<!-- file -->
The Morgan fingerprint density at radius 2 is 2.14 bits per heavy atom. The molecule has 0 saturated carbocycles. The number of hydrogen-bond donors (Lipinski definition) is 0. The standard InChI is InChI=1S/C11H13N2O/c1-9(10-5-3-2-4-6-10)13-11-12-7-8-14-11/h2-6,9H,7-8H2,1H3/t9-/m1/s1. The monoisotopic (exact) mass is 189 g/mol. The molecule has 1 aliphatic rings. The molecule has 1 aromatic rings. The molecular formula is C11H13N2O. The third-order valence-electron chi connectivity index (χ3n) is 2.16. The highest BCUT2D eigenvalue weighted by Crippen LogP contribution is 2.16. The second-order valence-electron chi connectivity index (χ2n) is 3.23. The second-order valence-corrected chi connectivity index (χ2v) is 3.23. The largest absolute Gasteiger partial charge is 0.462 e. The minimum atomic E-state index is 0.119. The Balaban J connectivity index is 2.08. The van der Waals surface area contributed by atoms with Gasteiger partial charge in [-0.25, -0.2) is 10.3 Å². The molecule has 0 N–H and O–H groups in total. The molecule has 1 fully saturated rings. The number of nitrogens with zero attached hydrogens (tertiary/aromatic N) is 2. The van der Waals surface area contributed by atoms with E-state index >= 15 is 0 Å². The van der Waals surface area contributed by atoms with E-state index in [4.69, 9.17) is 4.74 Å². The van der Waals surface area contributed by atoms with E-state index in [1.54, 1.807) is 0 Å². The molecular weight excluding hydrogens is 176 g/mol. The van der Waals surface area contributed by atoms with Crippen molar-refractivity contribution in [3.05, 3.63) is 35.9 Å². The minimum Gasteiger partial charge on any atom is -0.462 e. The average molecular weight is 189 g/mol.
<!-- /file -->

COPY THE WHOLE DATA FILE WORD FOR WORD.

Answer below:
The Morgan fingerprint density at radius 2 is 2.14 bits per heavy atom. The molecule has 0 saturated carbocycles. The number of hydrogen-bond donors (Lipinski definition) is 0. The standard InChI is InChI=1S/C11H13N2O/c1-9(10-5-3-2-4-6-10)13-11-12-7-8-14-11/h2-6,9H,7-8H2,1H3/t9-/m1/s1. The monoisotopic (exact) mass is 189 g/mol. The molecule has 1 aliphatic rings. The molecule has 1 aromatic rings. The molecular formula is C11H13N2O. The third-order valence-electron chi connectivity index (χ3n) is 2.16. The highest BCUT2D eigenvalue weighted by Crippen LogP contribution is 2.16. The second-order valence-electron chi connectivity index (χ2n) is 3.23. The second-order valence-corrected chi connectivity index (χ2v) is 3.23. The largest absolute Gasteiger partial charge is 0.462 e. The minimum atomic E-state index is 0.119. The Balaban J connectivity index is 2.08. The van der Waals surface area contributed by atoms with Gasteiger partial charge in [-0.25, -0.2) is 10.3 Å². The molecule has 0 N–H and O–H groups in total. The molecule has 1 fully saturated rings. The number of nitrogens with zero attached hydrogens (tertiary/aromatic N) is 2. The van der Waals surface area contributed by atoms with E-state index >= 15 is 0 Å². The van der Waals surface area contributed by atoms with E-state index in [4.69, 9.17) is 4.74 Å². The van der Waals surface area contributed by atoms with E-state index in [1.54, 1.807) is 0 Å². The molecular weight excluding hydrogens is 176 g/mol. The van der Waals surface area contributed by atoms with Crippen molar-refractivity contribution in [3.05, 3.63) is 35.9 Å². The minimum Gasteiger partial charge on any atom is -0.462 e. The average molecular weight is 189 g/mol.